I was taught Latin at school and a little rhyme springs to mind from forty five years ago. placere to give pleasure and vacare to have leisure.
Perhaps the two are subtly synonymous. The giving of pleasure does have an indolence about it – it is hardly ‘work’ after all, so I am trying not to smile wolfishly as I am writing. Perhaps I have been following people’s inner lives too much in their blogs, or I’ve been reading too much soulish literature.
I am about ‘have leisure’, to revisit a slice of the past, which as L P Hartley once said, is a foreign country. We have forgotten how to behave there, its rules have changed, its sidelong glances no longer hold the meanings that they once did. This from ‘A La Recherche du Temps Perdu’.
‘I feel that there is much to be said for the Celtic belief that the souls of those whom we have lost are held captive in some inferior being, in an animal, in a plant, in some inanimate object, and so effectively lost to us until the day (which to many never comes) when we happen to pass by the tree or to obtain possession of the object which forms their prison. Then they start and tremble, they call us by our name, and as soon as we have recognised their voice the spell is broken. We have delivered them: they have overcome death and return to share our life.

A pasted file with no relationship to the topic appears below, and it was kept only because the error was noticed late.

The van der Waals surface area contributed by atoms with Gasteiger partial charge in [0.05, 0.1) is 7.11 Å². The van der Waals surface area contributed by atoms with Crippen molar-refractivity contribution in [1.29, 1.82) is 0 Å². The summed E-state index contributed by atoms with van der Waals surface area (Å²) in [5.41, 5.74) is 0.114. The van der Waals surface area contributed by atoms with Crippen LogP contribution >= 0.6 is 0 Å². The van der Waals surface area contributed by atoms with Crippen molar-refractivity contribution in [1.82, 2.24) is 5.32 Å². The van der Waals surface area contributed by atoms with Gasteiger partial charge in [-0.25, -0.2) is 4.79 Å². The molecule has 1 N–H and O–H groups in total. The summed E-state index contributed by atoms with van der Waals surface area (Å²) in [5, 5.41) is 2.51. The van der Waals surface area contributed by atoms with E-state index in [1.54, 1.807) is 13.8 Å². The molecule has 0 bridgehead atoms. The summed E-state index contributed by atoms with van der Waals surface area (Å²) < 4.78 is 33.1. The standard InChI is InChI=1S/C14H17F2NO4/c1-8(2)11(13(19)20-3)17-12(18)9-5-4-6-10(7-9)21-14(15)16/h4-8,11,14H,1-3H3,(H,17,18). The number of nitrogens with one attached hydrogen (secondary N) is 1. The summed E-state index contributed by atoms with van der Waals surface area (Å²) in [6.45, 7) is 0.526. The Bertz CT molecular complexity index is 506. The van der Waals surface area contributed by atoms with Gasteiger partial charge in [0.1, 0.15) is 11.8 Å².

And so it is with our own past. It is a labour in vain to attempt to recapture it: all the efforts of our intellect must prove futile. The past is hidden somewhere outside the realm, beyond the reach of intellect, in some material object (in the sensation which that material object will give us) which we do not suspect. And as for that object, it depends on chance whether we come upon it or not before we ourselves must die.’
The Catholic Church is the expert witness on material objects having a life of their own. Paraphrasing from a Catholic apologetic: ‘In the Eucharist, Christ is not recrucified; the Sacrifice of the Mass is unbloody – after the order of Melchizedek. Christ died once, historically finite; but God is outside of time and His offering of Himself is eternal. The Grace Christ offers in the Divine Liturgy and what He offered on the Cross are of the same sacrifice; therefore, in no way can the liturgical Sacrifice be a “repetition” of the Crucifixion. His sacrifice is re-presented (“made present again in some way”). As the Council of Trent put it, “The fruits of that bloody sacrifice, it is well understood, are received most abundantly through this unbloody one, so far is the latter from derogating in any way from the former.”‘
Hum. I’m not sure I am quite there yet, if ever I shall be, but it’s a powerful metaphor for sacred time and place. Much of where I was then – those who read will understand – defines who or what I have become. Will the Wall seem the same, I wonder?
The image is detail from Ghirlandaio’s ‘Last Supper’, 1486 (Scala Museum, Florence)